TPP Stalls on Agriculture, Autos and Drugs; More Talks Could Come Later This Month
Negotiators were unable to conclude a free trade agreement among a dozen Asia-Pacific countries last week due to continued disagreements on a handful of tough issues. Talks on the Trans-Pacific Partnership could resume by the end of August as participants seek to finalize a deal ahead of election cycles in key countries that could delay further progress.
Officials said the most recent negotiations in Hawaii were “productive” and yielded “significant progress,” with several chapters closed and most of the TPP text now agreed. However, there was minimal movement on the most politically sensitive issues, including expanded access to Canada’s dairy market, the U.S. sugar market and Japan’s rice market, the length of time that test data for biologic medicines should be protected, and rules of origin for automotive products. Negotiators will “continue their intensive engagement to find common ground” on the “limited number of remaining issues,” officials said, adding that “in this last stage of negotiations [they are] more confident than ever that TPP is in reach.”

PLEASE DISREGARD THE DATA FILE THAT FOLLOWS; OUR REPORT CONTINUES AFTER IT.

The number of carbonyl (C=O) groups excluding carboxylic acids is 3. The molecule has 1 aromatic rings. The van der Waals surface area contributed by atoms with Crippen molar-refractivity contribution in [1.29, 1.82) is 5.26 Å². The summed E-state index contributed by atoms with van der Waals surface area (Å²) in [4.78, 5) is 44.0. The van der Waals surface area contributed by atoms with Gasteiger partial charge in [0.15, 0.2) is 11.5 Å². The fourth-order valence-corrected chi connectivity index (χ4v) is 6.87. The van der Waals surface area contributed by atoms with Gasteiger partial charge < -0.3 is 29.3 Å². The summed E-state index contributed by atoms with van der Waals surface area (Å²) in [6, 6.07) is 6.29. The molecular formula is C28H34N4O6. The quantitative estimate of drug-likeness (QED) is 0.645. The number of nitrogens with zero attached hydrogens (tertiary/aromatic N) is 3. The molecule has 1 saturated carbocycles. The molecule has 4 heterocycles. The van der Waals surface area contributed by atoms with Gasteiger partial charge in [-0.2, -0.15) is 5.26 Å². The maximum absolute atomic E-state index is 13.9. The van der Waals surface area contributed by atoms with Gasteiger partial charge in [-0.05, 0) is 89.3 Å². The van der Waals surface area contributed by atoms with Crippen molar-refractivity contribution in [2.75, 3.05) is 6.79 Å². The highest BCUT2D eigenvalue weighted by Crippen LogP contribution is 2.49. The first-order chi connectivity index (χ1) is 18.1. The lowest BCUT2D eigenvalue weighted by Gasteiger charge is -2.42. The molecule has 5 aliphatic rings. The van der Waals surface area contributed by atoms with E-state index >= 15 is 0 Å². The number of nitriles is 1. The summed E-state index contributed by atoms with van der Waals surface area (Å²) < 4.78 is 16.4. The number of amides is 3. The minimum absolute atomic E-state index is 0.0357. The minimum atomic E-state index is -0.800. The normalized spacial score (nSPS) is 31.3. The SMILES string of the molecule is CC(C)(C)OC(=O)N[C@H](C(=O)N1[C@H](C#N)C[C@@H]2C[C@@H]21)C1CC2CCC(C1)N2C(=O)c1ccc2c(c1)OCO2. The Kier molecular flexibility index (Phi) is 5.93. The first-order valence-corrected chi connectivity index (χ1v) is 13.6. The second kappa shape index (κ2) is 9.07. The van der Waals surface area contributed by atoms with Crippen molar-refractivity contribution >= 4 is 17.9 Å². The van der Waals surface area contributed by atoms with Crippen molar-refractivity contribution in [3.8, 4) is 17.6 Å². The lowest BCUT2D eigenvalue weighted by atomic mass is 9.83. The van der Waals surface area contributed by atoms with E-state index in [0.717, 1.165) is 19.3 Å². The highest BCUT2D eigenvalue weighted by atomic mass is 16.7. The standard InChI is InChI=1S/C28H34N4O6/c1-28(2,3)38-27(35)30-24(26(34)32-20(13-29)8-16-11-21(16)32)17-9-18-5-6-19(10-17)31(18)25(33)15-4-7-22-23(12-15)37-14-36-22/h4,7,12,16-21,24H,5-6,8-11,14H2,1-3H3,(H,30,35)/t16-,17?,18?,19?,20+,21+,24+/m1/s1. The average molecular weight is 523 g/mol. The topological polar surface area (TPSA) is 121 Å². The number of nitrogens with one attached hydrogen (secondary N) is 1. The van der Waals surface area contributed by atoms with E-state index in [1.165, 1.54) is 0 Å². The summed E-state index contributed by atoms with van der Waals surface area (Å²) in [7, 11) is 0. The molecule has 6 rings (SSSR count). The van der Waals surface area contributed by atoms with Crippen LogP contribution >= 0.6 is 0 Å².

The next opportunity to finalize the TPP could be the Aug. 22-25 meeting of ASEAN trade ministers in Malaysia. The White House would then have to wait 90 days to submit the agreement to Congress, which under the recently enacted trade promotion authority law would have a limited amount of time to review and then vote on it. As a result, observers say that if the TPP is not concluded within the next few weeks it may not have a chance to pass Congress before the 2016 presidential election season begins to heat up.